If the automotive industry is leaning more and more towards software, what does that mean for the manufacturing industry as a whole? What role does software play today in an industry traditionally dominated by hardware? If companies like GM are producing products that are hardware on the outside but drive value from its internal software, it’s just as important to make the same investment in your manufacturing operations.
The rise of digital factories
According to research from PwC, 91% of industrial companies are investing in digital factories, which means they use software to operate their manufacturing processes. A nearly identical percentage of industry leaders state that efficiency is the main reason for their investment in digital solutions. Yet the same study also found that only 6% of companies believe they are fully digitized.
This dichotomy may be due to the fact that while most manufacturing businesses are willing to invest in software that can help them improve their processes, automate as much as possible, and give them insights into their businesses, it’s not an easy transition.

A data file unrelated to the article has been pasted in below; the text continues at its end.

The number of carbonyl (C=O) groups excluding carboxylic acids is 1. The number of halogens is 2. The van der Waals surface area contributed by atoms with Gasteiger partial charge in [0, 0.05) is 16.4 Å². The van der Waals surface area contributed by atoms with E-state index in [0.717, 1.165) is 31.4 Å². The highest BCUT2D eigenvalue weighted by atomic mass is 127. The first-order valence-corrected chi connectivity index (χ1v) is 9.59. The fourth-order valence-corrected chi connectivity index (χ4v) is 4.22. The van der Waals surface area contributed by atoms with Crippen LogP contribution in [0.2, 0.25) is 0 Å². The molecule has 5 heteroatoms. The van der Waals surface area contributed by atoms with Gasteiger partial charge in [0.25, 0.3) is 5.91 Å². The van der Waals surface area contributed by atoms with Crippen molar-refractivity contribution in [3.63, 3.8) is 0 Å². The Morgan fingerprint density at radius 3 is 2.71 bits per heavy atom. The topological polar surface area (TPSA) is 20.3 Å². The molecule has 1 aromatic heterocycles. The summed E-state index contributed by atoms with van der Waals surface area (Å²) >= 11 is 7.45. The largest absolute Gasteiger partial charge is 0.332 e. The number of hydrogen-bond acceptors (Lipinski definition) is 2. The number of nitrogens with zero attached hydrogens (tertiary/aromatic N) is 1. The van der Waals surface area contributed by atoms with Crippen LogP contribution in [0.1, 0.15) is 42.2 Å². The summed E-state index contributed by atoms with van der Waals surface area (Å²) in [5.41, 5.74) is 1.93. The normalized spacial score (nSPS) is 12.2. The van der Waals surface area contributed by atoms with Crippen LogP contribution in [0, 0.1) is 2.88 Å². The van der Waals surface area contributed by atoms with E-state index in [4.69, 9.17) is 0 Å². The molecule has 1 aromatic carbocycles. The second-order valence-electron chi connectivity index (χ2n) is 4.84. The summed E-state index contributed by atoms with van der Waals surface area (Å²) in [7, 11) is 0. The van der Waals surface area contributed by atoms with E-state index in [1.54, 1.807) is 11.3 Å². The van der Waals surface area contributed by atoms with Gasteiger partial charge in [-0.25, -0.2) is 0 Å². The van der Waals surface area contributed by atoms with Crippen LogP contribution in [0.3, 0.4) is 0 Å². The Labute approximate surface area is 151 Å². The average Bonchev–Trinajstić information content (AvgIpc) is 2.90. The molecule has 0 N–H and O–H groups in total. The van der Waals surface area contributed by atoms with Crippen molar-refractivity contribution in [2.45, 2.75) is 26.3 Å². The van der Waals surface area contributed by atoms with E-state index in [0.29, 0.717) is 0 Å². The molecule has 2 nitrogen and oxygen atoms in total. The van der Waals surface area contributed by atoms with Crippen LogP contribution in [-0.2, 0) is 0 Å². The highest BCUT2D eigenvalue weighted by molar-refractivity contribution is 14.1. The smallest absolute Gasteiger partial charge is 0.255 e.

Some of the most powerful manufacturing software can be cost-prohibitive. There may be other non-software investments that take priority. At other times, it’s simply not clear which software would give you the best return on investment.
You might invest in enterprise resource planning (ERP) to run operations, but it turns out not to be the panacea you thought it would be. The thought of migrating to another system is terrifying because you know the costs and challenges involved in implementing new software. So you stick with your sunk cost, hoping to make the best of it.